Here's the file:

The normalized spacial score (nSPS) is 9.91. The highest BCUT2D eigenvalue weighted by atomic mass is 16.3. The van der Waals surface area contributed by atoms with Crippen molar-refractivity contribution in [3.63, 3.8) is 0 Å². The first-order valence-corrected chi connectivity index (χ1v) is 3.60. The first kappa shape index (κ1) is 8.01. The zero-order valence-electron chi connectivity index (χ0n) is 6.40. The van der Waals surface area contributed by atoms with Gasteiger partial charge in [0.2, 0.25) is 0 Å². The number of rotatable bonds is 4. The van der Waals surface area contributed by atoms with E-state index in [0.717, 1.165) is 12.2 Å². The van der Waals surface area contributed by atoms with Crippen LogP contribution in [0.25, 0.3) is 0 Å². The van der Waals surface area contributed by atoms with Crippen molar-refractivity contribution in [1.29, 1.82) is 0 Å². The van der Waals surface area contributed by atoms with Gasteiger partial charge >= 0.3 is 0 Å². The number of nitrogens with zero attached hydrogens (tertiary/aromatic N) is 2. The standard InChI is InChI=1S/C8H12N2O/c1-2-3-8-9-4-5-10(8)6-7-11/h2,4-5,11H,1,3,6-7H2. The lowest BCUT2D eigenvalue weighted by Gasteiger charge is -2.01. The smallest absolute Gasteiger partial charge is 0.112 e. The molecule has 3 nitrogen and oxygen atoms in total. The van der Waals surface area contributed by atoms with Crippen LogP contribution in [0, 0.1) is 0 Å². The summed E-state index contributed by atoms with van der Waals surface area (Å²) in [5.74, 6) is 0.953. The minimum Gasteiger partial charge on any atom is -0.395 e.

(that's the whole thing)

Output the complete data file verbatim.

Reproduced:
The normalized spacial score (nSPS) is 9.91. The highest BCUT2D eigenvalue weighted by atomic mass is 16.3. The van der Waals surface area contributed by atoms with Crippen molar-refractivity contribution in [3.63, 3.8) is 0 Å². The first-order valence-corrected chi connectivity index (χ1v) is 3.60. The first kappa shape index (κ1) is 8.01. The zero-order valence-electron chi connectivity index (χ0n) is 6.40. The van der Waals surface area contributed by atoms with Gasteiger partial charge in [0.2, 0.25) is 0 Å². The number of rotatable bonds is 4. The van der Waals surface area contributed by atoms with E-state index in [0.717, 1.165) is 12.2 Å². The van der Waals surface area contributed by atoms with Crippen LogP contribution in [0.25, 0.3) is 0 Å². The van der Waals surface area contributed by atoms with Crippen molar-refractivity contribution in [1.29, 1.82) is 0 Å². The van der Waals surface area contributed by atoms with Gasteiger partial charge >= 0.3 is 0 Å². The number of nitrogens with zero attached hydrogens (tertiary/aromatic N) is 2. The standard InChI is InChI=1S/C8H12N2O/c1-2-3-8-9-4-5-10(8)6-7-11/h2,4-5,11H,1,3,6-7H2. The lowest BCUT2D eigenvalue weighted by Gasteiger charge is -2.01. The smallest absolute Gasteiger partial charge is 0.112 e. The molecule has 3 nitrogen and oxygen atoms in total. The van der Waals surface area contributed by atoms with Crippen LogP contribution in [0, 0.1) is 0 Å². The summed E-state index contributed by atoms with van der Waals surface area (Å²) in [5.74, 6) is 0.953. The minimum Gasteiger partial charge on any atom is -0.395 e.